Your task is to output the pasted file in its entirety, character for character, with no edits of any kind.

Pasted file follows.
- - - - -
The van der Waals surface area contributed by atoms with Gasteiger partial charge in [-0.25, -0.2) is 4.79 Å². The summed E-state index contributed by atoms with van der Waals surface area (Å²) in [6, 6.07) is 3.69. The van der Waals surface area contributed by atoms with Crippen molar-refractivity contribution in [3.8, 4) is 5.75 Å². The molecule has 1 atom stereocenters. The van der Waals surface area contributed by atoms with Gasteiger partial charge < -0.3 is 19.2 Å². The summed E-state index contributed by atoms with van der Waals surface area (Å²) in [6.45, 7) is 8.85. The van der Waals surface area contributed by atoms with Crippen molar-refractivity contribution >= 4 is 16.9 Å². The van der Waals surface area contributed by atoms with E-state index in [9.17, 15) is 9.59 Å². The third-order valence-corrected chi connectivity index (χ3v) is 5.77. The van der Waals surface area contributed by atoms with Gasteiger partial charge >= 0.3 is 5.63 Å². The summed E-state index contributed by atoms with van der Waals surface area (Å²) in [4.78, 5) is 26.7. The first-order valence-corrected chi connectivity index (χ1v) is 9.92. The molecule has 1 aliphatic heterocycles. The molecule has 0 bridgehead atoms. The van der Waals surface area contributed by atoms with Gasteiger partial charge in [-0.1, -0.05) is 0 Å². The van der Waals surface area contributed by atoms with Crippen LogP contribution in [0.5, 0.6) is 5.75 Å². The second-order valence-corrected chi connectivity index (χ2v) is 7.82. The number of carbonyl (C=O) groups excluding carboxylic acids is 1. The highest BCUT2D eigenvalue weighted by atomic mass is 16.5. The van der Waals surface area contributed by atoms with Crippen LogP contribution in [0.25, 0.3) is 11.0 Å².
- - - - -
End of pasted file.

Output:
The van der Waals surface area contributed by atoms with Gasteiger partial charge in [-0.25, -0.2) is 4.79 Å². The summed E-state index contributed by atoms with van der Waals surface area (Å²) in [6, 6.07) is 3.69. The van der Waals surface area contributed by atoms with Crippen molar-refractivity contribution in [3.8, 4) is 5.75 Å². The molecule has 1 atom stereocenters. The van der Waals surface area contributed by atoms with Gasteiger partial charge < -0.3 is 19.2 Å². The summed E-state index contributed by atoms with van der Waals surface area (Å²) in [6.45, 7) is 8.85. The van der Waals surface area contributed by atoms with Crippen molar-refractivity contribution >= 4 is 16.9 Å². The van der Waals surface area contributed by atoms with E-state index in [9.17, 15) is 9.59 Å². The third-order valence-corrected chi connectivity index (χ3v) is 5.77. The van der Waals surface area contributed by atoms with Gasteiger partial charge >= 0.3 is 5.63 Å². The summed E-state index contributed by atoms with van der Waals surface area (Å²) in [4.78, 5) is 26.7. The first-order valence-corrected chi connectivity index (χ1v) is 9.92. The molecule has 1 aliphatic heterocycles. The molecule has 0 bridgehead atoms. The van der Waals surface area contributed by atoms with Gasteiger partial charge in [-0.1, -0.05) is 0 Å². The van der Waals surface area contributed by atoms with Crippen LogP contribution in [0.5, 0.6) is 5.75 Å². The second-order valence-corrected chi connectivity index (χ2v) is 7.82. The number of carbonyl (C=O) groups excluding carboxylic acids is 1. The highest BCUT2D eigenvalue weighted by atomic mass is 16.5. The van der Waals surface area contributed by atoms with Crippen LogP contribution in [0.25, 0.3) is 11.0 Å².